Mobile Is Eating The Car

I attended last week’s Los Angeles Auto Show, as I do every year. While the norm among native Californians seems to be to fly from San Francisco to Los Angeles, I always drive. I make my way over to I-5, confirm there are no patrol cars nearby, then torch the accelerator. Soon I’m in LA, checking out all the new models and the many concept cars.

This year was different.

This year it was incontrovertibly clear just how much mobile is eating the car. We still need cars, of course. Some of us still desire cars. But their value is being eaten away by our smartphones.

While it may not seem the tiny smartphone would impact the car industry, car design, or our massive, decades-long commitment to car infrastructure, the fact is smartphones are disrupting this giant 20th century ecosystem just as they are so many others.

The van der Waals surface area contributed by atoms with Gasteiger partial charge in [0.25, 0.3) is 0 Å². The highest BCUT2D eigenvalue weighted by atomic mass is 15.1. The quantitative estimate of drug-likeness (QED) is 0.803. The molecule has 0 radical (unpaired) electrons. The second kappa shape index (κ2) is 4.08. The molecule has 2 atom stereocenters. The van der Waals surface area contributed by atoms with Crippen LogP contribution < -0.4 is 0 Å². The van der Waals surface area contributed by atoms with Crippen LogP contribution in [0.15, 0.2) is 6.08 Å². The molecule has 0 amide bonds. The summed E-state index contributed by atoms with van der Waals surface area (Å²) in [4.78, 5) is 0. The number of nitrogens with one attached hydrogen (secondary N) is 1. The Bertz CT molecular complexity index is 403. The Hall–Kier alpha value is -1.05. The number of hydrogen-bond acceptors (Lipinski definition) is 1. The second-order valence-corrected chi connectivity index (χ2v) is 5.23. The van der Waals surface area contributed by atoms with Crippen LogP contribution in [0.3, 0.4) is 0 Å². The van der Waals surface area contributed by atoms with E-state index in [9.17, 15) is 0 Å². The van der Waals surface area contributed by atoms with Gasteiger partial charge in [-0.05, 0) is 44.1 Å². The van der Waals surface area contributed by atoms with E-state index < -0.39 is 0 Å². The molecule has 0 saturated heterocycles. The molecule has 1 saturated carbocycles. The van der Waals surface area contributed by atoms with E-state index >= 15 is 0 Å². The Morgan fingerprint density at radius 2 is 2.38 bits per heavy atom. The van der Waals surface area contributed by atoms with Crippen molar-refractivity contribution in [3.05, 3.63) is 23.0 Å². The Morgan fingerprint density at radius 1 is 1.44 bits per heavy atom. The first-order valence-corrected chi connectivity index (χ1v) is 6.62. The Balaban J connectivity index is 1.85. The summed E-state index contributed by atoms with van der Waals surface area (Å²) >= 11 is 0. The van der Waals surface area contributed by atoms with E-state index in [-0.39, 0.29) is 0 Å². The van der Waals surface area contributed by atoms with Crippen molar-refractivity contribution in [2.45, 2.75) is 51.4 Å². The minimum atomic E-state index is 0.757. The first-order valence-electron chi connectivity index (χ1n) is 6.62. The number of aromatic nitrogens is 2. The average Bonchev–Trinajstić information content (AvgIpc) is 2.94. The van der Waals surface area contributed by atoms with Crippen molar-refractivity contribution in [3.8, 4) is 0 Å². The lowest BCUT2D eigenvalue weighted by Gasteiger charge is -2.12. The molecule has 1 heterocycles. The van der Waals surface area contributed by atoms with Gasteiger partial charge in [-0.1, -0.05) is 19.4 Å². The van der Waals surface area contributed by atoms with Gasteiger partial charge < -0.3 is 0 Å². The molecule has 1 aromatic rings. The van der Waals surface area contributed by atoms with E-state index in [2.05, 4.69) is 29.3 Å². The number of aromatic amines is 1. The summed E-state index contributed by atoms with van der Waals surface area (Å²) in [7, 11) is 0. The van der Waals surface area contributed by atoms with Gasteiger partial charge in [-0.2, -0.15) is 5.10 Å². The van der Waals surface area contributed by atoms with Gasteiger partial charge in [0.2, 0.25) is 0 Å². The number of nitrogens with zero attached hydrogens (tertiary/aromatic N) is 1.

1. Jobs To Be Done

A primary reason for the car’s existence is to get us to work. In the mobile age, work is everywhere we are.

Mobile devices enable us to work anytime, from anywhere. They are even changing the meaning of work, its urgency, how we collaborate, how we respond, and what data is available.

Plug in from the coffee shop. Have a video conference while walking the dog. Check sales reports, site data and support emails from the couch. In this new world, cars are less important, less valuable.


2. Location Location Location

We need to know where we’re going and want to know the best route. Smartphones are already better at this than cars:

  • We are more familiar with smartphone mapping tools.
  • They offer real time traffic data, including data from the crowd.
  • They know our history, previous locations and preferences better than our (dumb) cars.
  • They know our schedule and contacts better than our cars.